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BC3203 - Bioinformatics

Credit points: 3
Year: 2020
Student Contribution Band: Band 2
Administered by: College of Public Health, Medical & Vet Sciences

This subject provides an introduction to widely used computational methods in molecular biology. Lectures describe core concepts and techniques required to analyse, visualise and interpret datasets involving many thousands of genes, genomic variants or microbial taxa. Practicals work through concrete examples of methods covered in lectures, and introduce general purpose tools such as the R language and the unix shell to efficiently work with large biological datasets. Topics covered include an introduction to R and the unix shell, differential gene expression, finding and interpreting genomic variants and metagenomics. This subject is suitable for students seeking to equip themselves with the necessary tools to answer questions in molecular biology using large sequencing or expression datasets. For students who do not have the required pre-requisites, please seek advice from the subject coordinator or Discipline Academic Advisor to enrol.

Learning Outcomes

  • to critically evaluate results from widely used bioinformatic tools based on an understanding of their core concepts and assumptions;
  • to solve questions in molecular biology using appropriate statistical and bioinformatic techniques to analyse genomic sequencing data;
  • to apply the results from bioinformatics tools to make inferences on the evolutionary and cellular processes involved in disease or ecological events;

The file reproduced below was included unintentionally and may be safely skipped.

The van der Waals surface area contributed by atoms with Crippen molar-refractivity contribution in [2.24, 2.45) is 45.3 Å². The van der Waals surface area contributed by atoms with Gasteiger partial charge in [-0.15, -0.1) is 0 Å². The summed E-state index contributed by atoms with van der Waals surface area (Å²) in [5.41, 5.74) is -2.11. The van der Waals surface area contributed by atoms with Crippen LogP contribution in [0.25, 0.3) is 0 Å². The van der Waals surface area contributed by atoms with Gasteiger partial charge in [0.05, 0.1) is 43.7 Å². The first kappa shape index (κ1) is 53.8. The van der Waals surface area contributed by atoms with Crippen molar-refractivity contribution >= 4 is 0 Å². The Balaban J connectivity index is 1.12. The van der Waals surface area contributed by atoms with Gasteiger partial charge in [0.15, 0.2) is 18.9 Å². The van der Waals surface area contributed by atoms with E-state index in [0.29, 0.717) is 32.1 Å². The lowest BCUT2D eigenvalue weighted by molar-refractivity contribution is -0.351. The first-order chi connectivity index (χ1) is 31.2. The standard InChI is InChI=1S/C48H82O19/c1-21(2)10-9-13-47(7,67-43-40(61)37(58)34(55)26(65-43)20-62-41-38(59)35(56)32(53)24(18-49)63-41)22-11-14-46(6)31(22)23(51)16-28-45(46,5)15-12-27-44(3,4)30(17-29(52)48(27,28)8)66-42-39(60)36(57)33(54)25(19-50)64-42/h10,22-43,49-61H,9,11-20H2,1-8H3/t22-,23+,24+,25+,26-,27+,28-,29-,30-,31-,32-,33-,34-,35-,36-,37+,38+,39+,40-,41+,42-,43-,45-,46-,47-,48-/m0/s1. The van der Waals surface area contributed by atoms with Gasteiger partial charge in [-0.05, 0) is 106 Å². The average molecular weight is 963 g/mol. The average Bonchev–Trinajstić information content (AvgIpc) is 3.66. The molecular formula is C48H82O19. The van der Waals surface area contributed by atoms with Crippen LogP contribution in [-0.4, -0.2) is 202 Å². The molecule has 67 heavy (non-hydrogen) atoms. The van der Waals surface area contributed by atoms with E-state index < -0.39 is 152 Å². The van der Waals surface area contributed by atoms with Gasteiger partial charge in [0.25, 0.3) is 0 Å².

• to write and debug short computer programs for the purposes of data reformatting, analysis and visualisation.

Subject Assessment

  • Invigilated > End of semester exam - (40%)
  • Non-Invigilated > Assignments - (40%)
  • - (20%).
Prerequisites: SC2202 or SC2209 or MA2405 or BZ2001 or (BC3101 and HS2402)


Townsville, Study Period 2, Internal
Census Date 27-Aug-2020
Coordinator: Dr Ira Cooke
Lecturers: Mrs Melissa Crawford, Dr Roger Huerlimann, Mrs Vanessa Harris, Mrs Kylie Carrigan, Dr Matt Field, <Person not found>, Ms Kerri Trezona, Dr Craig McFarlane, Dr Justin Lee, Dr Ira Cooke.
Workload expectations:

The student workload for this 3 credit point subject is approximately 130 hours.

  • 24 hours lectures
  • 12 hours tutorials
  • 24 hours practicals
  • assessment and self-directed study

Note: Minor variations might occur due to the continuous Subject quality improvement process, and in case of minor variation(s) in assessment details, the Subject Outline represents the latest official information.